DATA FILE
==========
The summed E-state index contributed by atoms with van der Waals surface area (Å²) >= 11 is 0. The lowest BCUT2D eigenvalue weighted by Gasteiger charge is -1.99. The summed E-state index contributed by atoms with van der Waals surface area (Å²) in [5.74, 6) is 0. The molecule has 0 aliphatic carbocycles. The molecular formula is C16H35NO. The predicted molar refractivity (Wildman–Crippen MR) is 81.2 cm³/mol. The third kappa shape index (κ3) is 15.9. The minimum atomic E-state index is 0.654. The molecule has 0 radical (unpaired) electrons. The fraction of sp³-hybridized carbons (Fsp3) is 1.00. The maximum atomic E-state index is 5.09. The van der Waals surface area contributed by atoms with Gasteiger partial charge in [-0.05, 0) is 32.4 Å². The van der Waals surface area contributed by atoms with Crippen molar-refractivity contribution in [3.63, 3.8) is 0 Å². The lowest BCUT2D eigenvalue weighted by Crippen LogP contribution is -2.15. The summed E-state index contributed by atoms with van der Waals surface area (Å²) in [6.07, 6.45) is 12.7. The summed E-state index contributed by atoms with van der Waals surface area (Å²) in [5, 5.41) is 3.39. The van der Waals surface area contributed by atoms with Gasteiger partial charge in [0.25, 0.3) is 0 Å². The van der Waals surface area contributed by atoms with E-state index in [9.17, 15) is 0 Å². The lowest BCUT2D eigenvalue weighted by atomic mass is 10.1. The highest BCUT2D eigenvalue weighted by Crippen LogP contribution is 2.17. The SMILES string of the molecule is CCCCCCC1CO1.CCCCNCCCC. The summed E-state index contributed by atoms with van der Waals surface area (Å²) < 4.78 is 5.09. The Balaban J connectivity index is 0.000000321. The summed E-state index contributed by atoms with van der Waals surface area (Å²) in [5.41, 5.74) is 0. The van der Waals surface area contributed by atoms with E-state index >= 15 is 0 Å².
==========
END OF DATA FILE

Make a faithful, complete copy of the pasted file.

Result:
The summed E-state index contributed by atoms with van der Waals surface area (Å²) >= 11 is 0. The lowest BCUT2D eigenvalue weighted by Gasteiger charge is -1.99. The summed E-state index contributed by atoms with van der Waals surface area (Å²) in [5.74, 6) is 0. The molecule has 0 aliphatic carbocycles. The molecular formula is C16H35NO. The predicted molar refractivity (Wildman–Crippen MR) is 81.2 cm³/mol. The third kappa shape index (κ3) is 15.9. The minimum atomic E-state index is 0.654. The molecule has 0 radical (unpaired) electrons. The fraction of sp³-hybridized carbons (Fsp3) is 1.00. The maximum atomic E-state index is 5.09. The van der Waals surface area contributed by atoms with Gasteiger partial charge in [-0.05, 0) is 32.4 Å². The van der Waals surface area contributed by atoms with Crippen molar-refractivity contribution in [3.63, 3.8) is 0 Å². The lowest BCUT2D eigenvalue weighted by Crippen LogP contribution is -2.15. The summed E-state index contributed by atoms with van der Waals surface area (Å²) in [6.07, 6.45) is 12.7. The summed E-state index contributed by atoms with van der Waals surface area (Å²) in [5, 5.41) is 3.39. The van der Waals surface area contributed by atoms with Gasteiger partial charge in [0.25, 0.3) is 0 Å². The van der Waals surface area contributed by atoms with E-state index in [9.17, 15) is 0 Å². The lowest BCUT2D eigenvalue weighted by atomic mass is 10.1. The highest BCUT2D eigenvalue weighted by Crippen LogP contribution is 2.17. The SMILES string of the molecule is CCCCCCC1CO1.CCCCNCCCC. The summed E-state index contributed by atoms with van der Waals surface area (Å²) < 4.78 is 5.09. The Balaban J connectivity index is 0.000000321. The summed E-state index contributed by atoms with van der Waals surface area (Å²) in [5.41, 5.74) is 0. The van der Waals surface area contributed by atoms with E-state index >= 15 is 0 Å².